World number five Dominic Thiem admitted he was "freaking out" after dropping two sets before regaining composure to beat gutsy home hope Alex Bolt at the Australian Open Thursday.
The Austrian, targeting a maiden Grand Slam crown, looked fragile as the crowd got behind the wildcard but ultimately prevailed 6-2, 5-7, 6-7 (5/7), 6-1, 6-2 in 3hrs 22mins.
Thiem is among a clutch of players tipped to win a Major after reaching the last two Roland Garros finals, but he was exposed at times by a player ranked 140 who controlled much of the second and third sets.
"I got crazy today in the third set. I think body language was not the best because it was, of course, in my head that I should be 2-0 up, 6-2, 6-4, I should be up. I messed it up," he said.
"Instead of that, he raised really his level. The crowd got it going.
"It was all of a sudden a really tight third set that shouldn't happen. That's why I was freaking out inside and also outside today."
Thiem, who has never gone past the fourth round in six previous attempts, ultimately came through to set up another tricky clash in the third round, against either American 29th seed Taylor Fritz or big-serving South African Kevin Anderson.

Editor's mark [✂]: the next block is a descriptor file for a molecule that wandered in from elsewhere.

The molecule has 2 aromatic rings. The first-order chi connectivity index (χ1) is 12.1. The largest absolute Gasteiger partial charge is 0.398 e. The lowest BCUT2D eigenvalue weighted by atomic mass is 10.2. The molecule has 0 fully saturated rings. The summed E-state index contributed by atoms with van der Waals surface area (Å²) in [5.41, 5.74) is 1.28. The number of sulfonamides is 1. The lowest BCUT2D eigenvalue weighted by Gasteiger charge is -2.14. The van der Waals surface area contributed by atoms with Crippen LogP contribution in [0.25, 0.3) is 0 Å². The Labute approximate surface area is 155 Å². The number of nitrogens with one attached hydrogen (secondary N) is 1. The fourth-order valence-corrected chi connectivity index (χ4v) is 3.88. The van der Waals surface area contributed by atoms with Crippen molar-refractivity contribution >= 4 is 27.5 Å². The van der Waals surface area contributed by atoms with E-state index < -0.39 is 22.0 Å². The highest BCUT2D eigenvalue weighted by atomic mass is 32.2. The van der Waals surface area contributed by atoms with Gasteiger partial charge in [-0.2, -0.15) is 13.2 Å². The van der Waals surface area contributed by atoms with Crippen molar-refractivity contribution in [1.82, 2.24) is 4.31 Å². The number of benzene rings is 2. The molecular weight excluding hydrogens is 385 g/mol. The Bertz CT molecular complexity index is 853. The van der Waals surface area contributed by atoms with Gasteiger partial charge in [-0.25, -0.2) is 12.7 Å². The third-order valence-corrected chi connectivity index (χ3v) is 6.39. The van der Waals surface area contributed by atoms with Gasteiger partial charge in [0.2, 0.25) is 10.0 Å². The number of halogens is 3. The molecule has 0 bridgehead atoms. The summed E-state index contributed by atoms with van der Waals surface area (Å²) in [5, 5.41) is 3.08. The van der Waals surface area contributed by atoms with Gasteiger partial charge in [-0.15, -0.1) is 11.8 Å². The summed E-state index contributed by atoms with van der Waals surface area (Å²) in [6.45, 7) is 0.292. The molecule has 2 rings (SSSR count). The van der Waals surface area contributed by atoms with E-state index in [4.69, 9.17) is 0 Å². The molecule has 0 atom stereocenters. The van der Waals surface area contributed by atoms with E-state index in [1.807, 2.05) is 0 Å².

He looked comfortable after racing through the opening set and was serving at 5-4 to go two sets in front. But the crowd was roaring for Bolt and he remarkably broke, with the tide turning as he rallied to clinch the set 7-5.
The third set was a tight affair with neither player giving an inch. Thiem had an opportunity at 4-4 with two break points but he failed to convert.
The Austrian's best efforts were being met with resistance, with Bolt saving another three break points on his next service game, leaving Thiem frustrated at his missed opportunities.
It went to a tiebreaker and Bolt raced into a 6-2 lead, but wobbled as Thiem won three points in a row before the Australian sent down a booming ace to got two sets to one in front.
However, Thiem recovered his composure and after a series of long baseline rallies broke twice to take the match into a deciding set.
The Austrian's focus and fitness proved decisive in the fifth, with a Bolt forehand into the net giving him a break and he raced to victory as his opponent flagged.
Thiem insisted that playing five sets in the second round would not hurt his chances in Melbourne.
"It was nice conditions, was not hot," he said. "There's a big difference if you play three hours 20 (minutes) in these conditions or if you play four-and-a-half when it's 40 degrees outside."
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